News Alert: Picture Book Charm Masks Insidious Link to Lifelong Learning

The OC Register ran an article last year commenting on the fact that most publishers no longer publish picture books due to the fact that parents these days are pushing their children to read beyond their level (as if it’s some sort of contest), which presupposes that picture books are too simplistic. On the contrary, the picture book business is booming. But first: some preliminary education before I actually get to my point—and I do have one!

A picture book is a primary reading level designed for babies up to third grade. A picture book has lots of, well, umm, pictures, and is one continuous story as opposed to chapters, as in the primary level 1, 2, 3, beginning reader chapter books. Seemingly innocuous, the picture book actually functions as a critical tool in cerebral development. Cumulative stories such as The Napping House, by Audrey and Don Wood where actions and/or characters build and repeat develop and strengthen synapses.

Circular stories such as If You Give A Mouse A Cookie by Laura Numeroff where the plot is interlinked so that the ending leads back to the beginning not only develop patience and focus, but also stimulates contemplation. Dialogic reading is made possible through participatory stories such as Panda Bear, Panda Bear What Do You See by Bill Martin. Then there are picture books for play/creative dramatics such as Miss Mary Mack by Mary Ann Hoberman and Nadine Bernard Westcott. And finally the concept books, ABC’s and counting as in A Is For ? by Henry Horenstein, and Let’s Paint A Rainbow by Eric Carle.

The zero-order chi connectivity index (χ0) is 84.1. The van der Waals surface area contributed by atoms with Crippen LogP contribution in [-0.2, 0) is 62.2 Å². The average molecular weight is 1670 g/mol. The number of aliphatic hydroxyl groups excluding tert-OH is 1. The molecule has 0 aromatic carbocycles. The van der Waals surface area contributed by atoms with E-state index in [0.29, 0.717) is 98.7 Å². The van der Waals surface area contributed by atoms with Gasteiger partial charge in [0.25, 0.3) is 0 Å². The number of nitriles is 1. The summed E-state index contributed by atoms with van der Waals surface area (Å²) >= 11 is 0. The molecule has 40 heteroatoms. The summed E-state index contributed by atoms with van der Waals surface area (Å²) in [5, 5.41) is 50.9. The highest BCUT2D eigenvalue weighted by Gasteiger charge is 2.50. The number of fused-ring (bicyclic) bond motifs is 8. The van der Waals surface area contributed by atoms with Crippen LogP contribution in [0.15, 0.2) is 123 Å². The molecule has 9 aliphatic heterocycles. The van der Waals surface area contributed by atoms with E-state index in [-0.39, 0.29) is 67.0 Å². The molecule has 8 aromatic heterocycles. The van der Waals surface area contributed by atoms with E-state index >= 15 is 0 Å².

Without delving into publishers or politics, let’s keep it simple and agree to note that picture books are still in full swing. The subtle difference—which is actually my point—is the contents' increased sophistication. Authors appear to be writing for the parents as much as for the child—and this makes them more fun for everyone! Currently my favorite is: Louise the Big Cheese and the Ooh-la-la Charm School by Elise Primavera; illus. by Diane Goode.

Fancy NANCY and the Mermaid Ballet by Jane O’Connor; illus. by Robin Preiss Glasser, and Where's My T.R.U.C.K? by Karen Beaumont; illus. by David Catrow. Vibrantly detailed illustrations lend humor to the authors’ subtle message of friendship; the intertextuality of which parents may enjoy more than the kids. Louise the Big Cheese had me in eye-squirting laughter! My advice: don’t be scared away by the insidious fear of lifelong learning . . . read them for their charm.

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